How many Premier League teams are allowed in Champions League 2019-20?

Pep Guardiola Manchester City 2018-19
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The team that finishes in fourth place could be in for an unwelcome surprise if certain conditions are met

With the climax of the 2018-19 season approaching, the Premier League is likely to be able to look back on a highly successful European campaign.

England’s top flight can count four clubs in the quarter-finals of the Champions League, while in the Europa League, Arsenal and Chelsea are still going strong into the last eight of the competition.

Indeed, it is not unrealistic to suggest that both competitions could be won by English sides.

Meanwhile, the race for Champions League football in the Premier League is proving to be devilishly exciting. Liverpool and Manchester City, in first and second respectively, may be clear of the pack, but they have left the other members of the ‘Big Six’ – Tottenham, Arsenal, Manchester United and Chelsea – battling for two spots.

With the Champions League winners and Europa League winners guaranteed a place in the 2019-20 Champions League, is it possible that England could have as many as six representatives in the competition?

How do Premier League teams qualify for the Champions League?

A minimum of four teams from the Premier League are guaranteed a spot in the Champions League group stages due to the strong UEFA coefficient of the country.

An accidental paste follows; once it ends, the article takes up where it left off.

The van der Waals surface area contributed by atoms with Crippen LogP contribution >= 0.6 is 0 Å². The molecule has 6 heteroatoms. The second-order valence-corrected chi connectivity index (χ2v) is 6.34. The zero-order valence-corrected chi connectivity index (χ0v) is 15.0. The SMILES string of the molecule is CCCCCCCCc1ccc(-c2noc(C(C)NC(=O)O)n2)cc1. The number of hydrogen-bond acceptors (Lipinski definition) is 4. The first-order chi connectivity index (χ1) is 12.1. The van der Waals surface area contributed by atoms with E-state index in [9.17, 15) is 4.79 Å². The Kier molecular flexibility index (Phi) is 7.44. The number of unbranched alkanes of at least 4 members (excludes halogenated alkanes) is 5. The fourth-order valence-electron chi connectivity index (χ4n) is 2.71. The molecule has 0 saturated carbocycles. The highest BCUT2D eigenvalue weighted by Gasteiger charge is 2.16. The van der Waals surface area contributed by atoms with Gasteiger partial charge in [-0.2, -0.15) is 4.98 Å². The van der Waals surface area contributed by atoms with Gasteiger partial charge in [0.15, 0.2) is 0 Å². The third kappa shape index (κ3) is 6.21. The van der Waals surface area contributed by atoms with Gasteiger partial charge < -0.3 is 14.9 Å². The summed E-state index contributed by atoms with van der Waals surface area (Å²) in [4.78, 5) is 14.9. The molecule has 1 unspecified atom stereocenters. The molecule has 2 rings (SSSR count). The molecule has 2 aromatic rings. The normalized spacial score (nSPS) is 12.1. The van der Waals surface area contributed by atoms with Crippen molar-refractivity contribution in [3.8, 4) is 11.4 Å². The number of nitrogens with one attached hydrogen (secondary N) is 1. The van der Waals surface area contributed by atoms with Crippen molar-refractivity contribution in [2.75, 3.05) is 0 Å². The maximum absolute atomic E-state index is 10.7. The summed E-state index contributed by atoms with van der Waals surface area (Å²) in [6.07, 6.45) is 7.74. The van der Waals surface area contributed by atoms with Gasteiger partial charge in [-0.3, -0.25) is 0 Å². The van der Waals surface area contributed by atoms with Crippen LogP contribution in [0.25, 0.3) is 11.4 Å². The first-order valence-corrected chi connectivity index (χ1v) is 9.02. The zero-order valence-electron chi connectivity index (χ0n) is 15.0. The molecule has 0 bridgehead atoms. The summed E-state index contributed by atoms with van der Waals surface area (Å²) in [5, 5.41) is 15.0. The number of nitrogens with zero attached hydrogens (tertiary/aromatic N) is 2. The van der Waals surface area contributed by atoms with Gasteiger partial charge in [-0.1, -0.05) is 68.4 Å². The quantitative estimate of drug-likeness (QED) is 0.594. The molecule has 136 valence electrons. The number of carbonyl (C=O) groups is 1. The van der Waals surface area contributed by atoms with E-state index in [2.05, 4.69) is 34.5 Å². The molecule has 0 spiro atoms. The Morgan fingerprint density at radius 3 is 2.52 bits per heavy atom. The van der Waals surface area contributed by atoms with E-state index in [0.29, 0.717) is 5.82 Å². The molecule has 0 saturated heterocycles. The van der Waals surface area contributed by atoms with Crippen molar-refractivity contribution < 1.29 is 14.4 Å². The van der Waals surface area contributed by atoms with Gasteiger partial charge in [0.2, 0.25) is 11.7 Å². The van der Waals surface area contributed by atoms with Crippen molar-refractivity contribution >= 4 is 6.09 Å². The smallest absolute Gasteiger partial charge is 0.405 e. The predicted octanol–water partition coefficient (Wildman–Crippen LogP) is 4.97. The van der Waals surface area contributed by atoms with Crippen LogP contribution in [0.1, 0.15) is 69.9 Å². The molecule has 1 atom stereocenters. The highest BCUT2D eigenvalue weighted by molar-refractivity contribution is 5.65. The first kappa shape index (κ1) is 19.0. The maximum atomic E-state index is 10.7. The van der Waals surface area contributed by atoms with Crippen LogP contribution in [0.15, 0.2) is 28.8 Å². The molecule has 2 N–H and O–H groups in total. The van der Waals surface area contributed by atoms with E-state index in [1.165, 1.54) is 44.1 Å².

In a normal year, these sides would be the teams to finish in the top four spots in the Premier League.

The picture, however, could become more complicated if an English club wins the Champions League.

If an English club won the Champions League and went on to finish in the top four of the Premier League this season, no additional spot in the competition would be allocated to an English club.

Instead, the league winners of the association ranked 11th – Austria for the 2019-20 season - will be promoted to the group stage from their original place in the play-off.

Man Utd celebrate vs PSG, Champions League 2018-19

As a consequence, there would be a knock-on effect for champions of the highest ranked associations in earlier rounds, who would thus be promoted accordingly.

If a Premier League club won the Champions League and failed to finish in the top four domestically, however, they would be invited to play in the competition next season.

The same logic applies to the Europa League, which offers a Champions League spot to the winners. If an English team won the competition and finished in the top four, the place would be re-allocated to another country, but if they failed to secure one of those spots, they would take a place in the continent’s most prestigious competition.

Can the fourth-placed Premier League team miss out on the Champions League?

As UEFA has a restriction of five participants from each country playing in the Champions League, it is possible for the side finishing fourth in the Premier League to miss out, though only in one possible scenario.

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If the Champions League and Europa League were to be won by teams that finished outside of the top four, it would mean that the side finishing fourth would miss out on the competition.

In real terms, that means that if Chelsea were to finish fourth ahead of Manchester United and Arsenal, they would miss out on Champions League football if the Red Devils and the Gunners both won European trophies.